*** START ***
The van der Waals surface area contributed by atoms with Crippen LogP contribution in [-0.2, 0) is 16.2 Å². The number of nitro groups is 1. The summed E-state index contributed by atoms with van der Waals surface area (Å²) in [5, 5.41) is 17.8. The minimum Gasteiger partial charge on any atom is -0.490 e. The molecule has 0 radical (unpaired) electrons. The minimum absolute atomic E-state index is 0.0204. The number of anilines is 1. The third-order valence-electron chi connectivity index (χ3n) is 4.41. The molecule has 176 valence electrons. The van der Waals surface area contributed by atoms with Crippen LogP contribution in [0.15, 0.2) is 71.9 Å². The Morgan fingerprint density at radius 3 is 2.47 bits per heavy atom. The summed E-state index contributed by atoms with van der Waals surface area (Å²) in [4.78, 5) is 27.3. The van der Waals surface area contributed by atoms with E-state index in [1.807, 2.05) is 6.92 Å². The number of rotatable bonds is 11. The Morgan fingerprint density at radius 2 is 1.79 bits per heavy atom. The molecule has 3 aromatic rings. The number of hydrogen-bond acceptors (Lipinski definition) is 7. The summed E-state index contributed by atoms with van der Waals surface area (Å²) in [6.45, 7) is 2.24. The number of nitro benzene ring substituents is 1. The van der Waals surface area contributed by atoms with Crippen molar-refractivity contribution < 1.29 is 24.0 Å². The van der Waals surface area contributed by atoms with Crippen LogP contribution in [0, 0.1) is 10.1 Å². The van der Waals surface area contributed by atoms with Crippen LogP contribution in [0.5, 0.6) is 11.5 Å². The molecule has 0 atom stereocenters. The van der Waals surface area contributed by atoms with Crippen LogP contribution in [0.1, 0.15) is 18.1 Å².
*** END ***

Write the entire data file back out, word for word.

The van der Waals surface area contributed by atoms with Crippen LogP contribution in [-0.2, 0) is 16.2 Å². The number of nitro groups is 1. The summed E-state index contributed by atoms with van der Waals surface area (Å²) in [5, 5.41) is 17.8. The minimum Gasteiger partial charge on any atom is -0.490 e. The molecule has 0 radical (unpaired) electrons. The minimum absolute atomic E-state index is 0.0204. The number of anilines is 1. The third-order valence-electron chi connectivity index (χ3n) is 4.41. The molecule has 176 valence electrons. The van der Waals surface area contributed by atoms with Crippen LogP contribution in [0.15, 0.2) is 71.9 Å². The Morgan fingerprint density at radius 3 is 2.47 bits per heavy atom. The summed E-state index contributed by atoms with van der Waals surface area (Å²) in [4.78, 5) is 27.3. The van der Waals surface area contributed by atoms with E-state index in [1.807, 2.05) is 6.92 Å². The number of rotatable bonds is 11. The Morgan fingerprint density at radius 2 is 1.79 bits per heavy atom. The molecule has 3 aromatic rings. The number of hydrogen-bond acceptors (Lipinski definition) is 7. The summed E-state index contributed by atoms with van der Waals surface area (Å²) in [6.45, 7) is 2.24. The number of nitro benzene ring substituents is 1. The van der Waals surface area contributed by atoms with Crippen molar-refractivity contribution < 1.29 is 24.0 Å². The van der Waals surface area contributed by atoms with Crippen LogP contribution in [0, 0.1) is 10.1 Å². The van der Waals surface area contributed by atoms with Crippen LogP contribution in [0.5, 0.6) is 11.5 Å². The molecule has 0 atom stereocenters. The van der Waals surface area contributed by atoms with Crippen LogP contribution in [0.1, 0.15) is 18.1 Å².